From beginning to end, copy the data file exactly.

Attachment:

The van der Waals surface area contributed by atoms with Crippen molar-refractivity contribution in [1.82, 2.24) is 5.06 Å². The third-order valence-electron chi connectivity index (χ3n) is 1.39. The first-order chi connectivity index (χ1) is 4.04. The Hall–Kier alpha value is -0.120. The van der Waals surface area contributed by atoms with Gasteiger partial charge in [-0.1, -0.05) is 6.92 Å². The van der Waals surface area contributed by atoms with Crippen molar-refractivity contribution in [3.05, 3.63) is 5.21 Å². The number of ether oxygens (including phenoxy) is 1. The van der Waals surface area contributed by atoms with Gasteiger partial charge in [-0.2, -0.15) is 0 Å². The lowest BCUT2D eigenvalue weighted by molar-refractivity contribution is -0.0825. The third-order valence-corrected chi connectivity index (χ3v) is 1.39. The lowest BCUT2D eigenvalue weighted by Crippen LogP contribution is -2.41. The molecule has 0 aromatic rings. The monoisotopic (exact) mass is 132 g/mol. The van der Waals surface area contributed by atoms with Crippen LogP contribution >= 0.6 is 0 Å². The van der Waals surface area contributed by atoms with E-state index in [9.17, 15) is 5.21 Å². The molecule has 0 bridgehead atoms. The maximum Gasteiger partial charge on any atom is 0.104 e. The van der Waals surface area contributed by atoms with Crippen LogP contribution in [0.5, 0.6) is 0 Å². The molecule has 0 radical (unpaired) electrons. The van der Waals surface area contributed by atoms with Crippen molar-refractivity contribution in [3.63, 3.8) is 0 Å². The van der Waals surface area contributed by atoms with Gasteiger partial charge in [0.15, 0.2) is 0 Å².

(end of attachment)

The van der Waals surface area contributed by atoms with Crippen molar-refractivity contribution in [1.82, 2.24) is 5.06 Å². The third-order valence-electron chi connectivity index (χ3n) is 1.39. The first-order chi connectivity index (χ1) is 4.04. The Hall–Kier alpha value is -0.120. The van der Waals surface area contributed by atoms with Gasteiger partial charge in [-0.1, -0.05) is 6.92 Å². The van der Waals surface area contributed by atoms with Crippen molar-refractivity contribution in [3.05, 3.63) is 5.21 Å². The number of ether oxygens (including phenoxy) is 1. The van der Waals surface area contributed by atoms with Gasteiger partial charge in [-0.2, -0.15) is 0 Å². The lowest BCUT2D eigenvalue weighted by molar-refractivity contribution is -0.0825. The third-order valence-corrected chi connectivity index (χ3v) is 1.39. The lowest BCUT2D eigenvalue weighted by Crippen LogP contribution is -2.41. The molecule has 0 aromatic rings. The monoisotopic (exact) mass is 132 g/mol. The van der Waals surface area contributed by atoms with Crippen LogP contribution >= 0.6 is 0 Å². The van der Waals surface area contributed by atoms with E-state index in [9.17, 15) is 5.21 Å². The molecule has 0 bridgehead atoms. The maximum Gasteiger partial charge on any atom is 0.104 e. The van der Waals surface area contributed by atoms with Crippen LogP contribution in [0.5, 0.6) is 0 Å². The molecule has 0 radical (unpaired) electrons. The van der Waals surface area contributed by atoms with Crippen molar-refractivity contribution in [3.63, 3.8) is 0 Å². The van der Waals surface area contributed by atoms with Gasteiger partial charge in [0.15, 0.2) is 0 Å².